During his time as the spokesman for General Electric, Reagan honed his skill as a speech writer and developing the style of public speaking that would serve him so well in politics. At the 1964 Republican Party Convention, Reagan was given the opportunity to speak in behalf of Barry Goldwater and conservative ideals. It was this “Time for Choosing” speech that so impressed his fellow Californians that they began to see him as the Governor of their state and Reagan’s political career was launched. Reagan was elected Governor two years later and served in that office from 1967 to 1975.

Reagan began looking towards the White House almost immediately, enter the Presidential frey seeking the republican nomination in 1968 to give his party an option besides Richard Nixon and Nelson Rockefeller. After two terms as Governor of California and largely successful effort to bring the California economy more sound and the state government more solvent, Reagan began a more earnest attempt to capture the Republican nomination for President. Richard Nixon had resigned from the oval office during his second term because of the Watergate scandal and his then Vice President, Gerald Ford finished his term and was running as incumbent. This made it difficult for Reagan to win the nomination, but he came very close, winning 1070 delegates to Ford’s 1187. But again, Reagan established himself as the Conservative answer to liberal (Carter) and moderate (Ford) political positions. Four years later, Reagan would easily win the republican nomination and even more easily win the presidency over Jimmy Carter in a landslide. Reagan also had long coat tails—the Republicans recaptured control of the Senate after almost 30 years and gained 34 seats in the House of Representatives. Reagan easily won re-election in 1984 by an even great landslide than before, winning every state but Minnesota and the District of Columbia, with record 525 electoral vote and nearly 59% 0f the popular vote.

Reagan’s administration began in dramatic fashion, with Iran releasing 52 hostages who had been held for 444 days which had caused great frustration for the American people and had weakened further the already weak Carter administration. The prevailing thought at the time was that the Iranian government did not expect Ronald Reagan, who was generally perceived abroad as a “Cowboy”, to sit passively by as Jimmie Carter had. This only propelled Reagan’s image to greater heights with the American people and began to re moralize the American military, something that Reagan had promised would be a priority of his administration.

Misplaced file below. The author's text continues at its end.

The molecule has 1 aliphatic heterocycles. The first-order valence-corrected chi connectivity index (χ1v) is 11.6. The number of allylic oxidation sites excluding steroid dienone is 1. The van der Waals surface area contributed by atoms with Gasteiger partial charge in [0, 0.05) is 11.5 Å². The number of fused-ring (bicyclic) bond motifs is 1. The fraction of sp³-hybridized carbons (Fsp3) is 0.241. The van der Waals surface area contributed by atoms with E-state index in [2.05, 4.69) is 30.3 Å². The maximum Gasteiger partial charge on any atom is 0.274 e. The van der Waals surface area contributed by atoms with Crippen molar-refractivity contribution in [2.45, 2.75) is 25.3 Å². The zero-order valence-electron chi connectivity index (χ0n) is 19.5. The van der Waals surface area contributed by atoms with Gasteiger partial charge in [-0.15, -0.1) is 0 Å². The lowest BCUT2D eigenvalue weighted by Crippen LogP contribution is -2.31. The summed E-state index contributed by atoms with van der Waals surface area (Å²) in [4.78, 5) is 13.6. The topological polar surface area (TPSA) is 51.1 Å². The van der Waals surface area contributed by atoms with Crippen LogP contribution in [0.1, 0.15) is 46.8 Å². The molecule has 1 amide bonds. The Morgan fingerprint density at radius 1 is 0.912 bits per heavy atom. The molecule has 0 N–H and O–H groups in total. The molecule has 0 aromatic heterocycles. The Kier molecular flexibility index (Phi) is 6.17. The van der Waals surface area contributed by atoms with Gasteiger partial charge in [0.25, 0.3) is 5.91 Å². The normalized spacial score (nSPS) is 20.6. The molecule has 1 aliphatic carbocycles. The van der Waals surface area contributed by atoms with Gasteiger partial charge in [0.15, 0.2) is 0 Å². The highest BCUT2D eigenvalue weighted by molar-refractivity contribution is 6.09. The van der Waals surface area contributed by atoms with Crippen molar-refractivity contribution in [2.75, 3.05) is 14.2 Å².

Reagan’s prevailing philosophy on domestic issues throughout his presidency was that "Government is not the solution to our problems; government is the problem." Reagan’s policies were geared to allow more personal freedom and to ween people away from dependency on the government, to cut taxes and government controls, to allow more Americans more of their own money to spend as they saw fit, which would, in turn grow the economy. His supply-side economic philosophy and his desire to eliminate government restrictions on businesses were criticized roundly by liberal democrats and most of the media, but he persisted and he prevailed by calling on public support.

Reagan’s ability to connect with the common man suggested to many analysts the title “The Great Communicator.” He turned often to the American public in televised speeches explaining his plans and goals to drum up support for his policies and explain respectfully his difficulties with his advisories in Congress. This practice was very effective. The American public responded time and again by calling their congress men and women to express their support for the president and Congress would concede. Through this practice he was able to pursue his domestic and foreign policies to great effect. He also rebuilt the image of the United States and respect for it’s military strength abroad.

Reagan’s economic policies and tax cuts eventually grew the economy to unpresidented levels—the longest stretch of largely uninterrupted economic prosperity in American history of 28 years to date—and, as he predicted, vastly increased federal revenue. Detractors would later decry the fact that government spending during the Reagan years actually increased and that United States’ debt increased to record levels, however, most of the increase in spending was due to Reagan’s efforts to rebuild the United States military. The renewed prosperity that followed his tax polices has continued for nearly thirty years, in spite of major hits to the economy during the past couple of decades by such events as natural disasters, terrorist attacks and military efforts in Iraq and Afghanistan during the past.

Reagan’s focus on rebuilding the Military was a large part of re-establishing the United States as the greatest military power on the earth and to back his desire to promote democracy throughout the world and to protect America’s interests abroad. Reagan increased military spending by 40% in his first six years as president and proposed the “Strategic Defense Initiative” (SDI), a missile system designed to shoot down enemy missiles in flight before they could reach America. Detractors called his plan “Star Wars” and claimed that it was infeasible. Today the system has proved not only feasible, but very successful and promises to be strong deterrent, as it is perfected and put in place. The Soviet Union could not match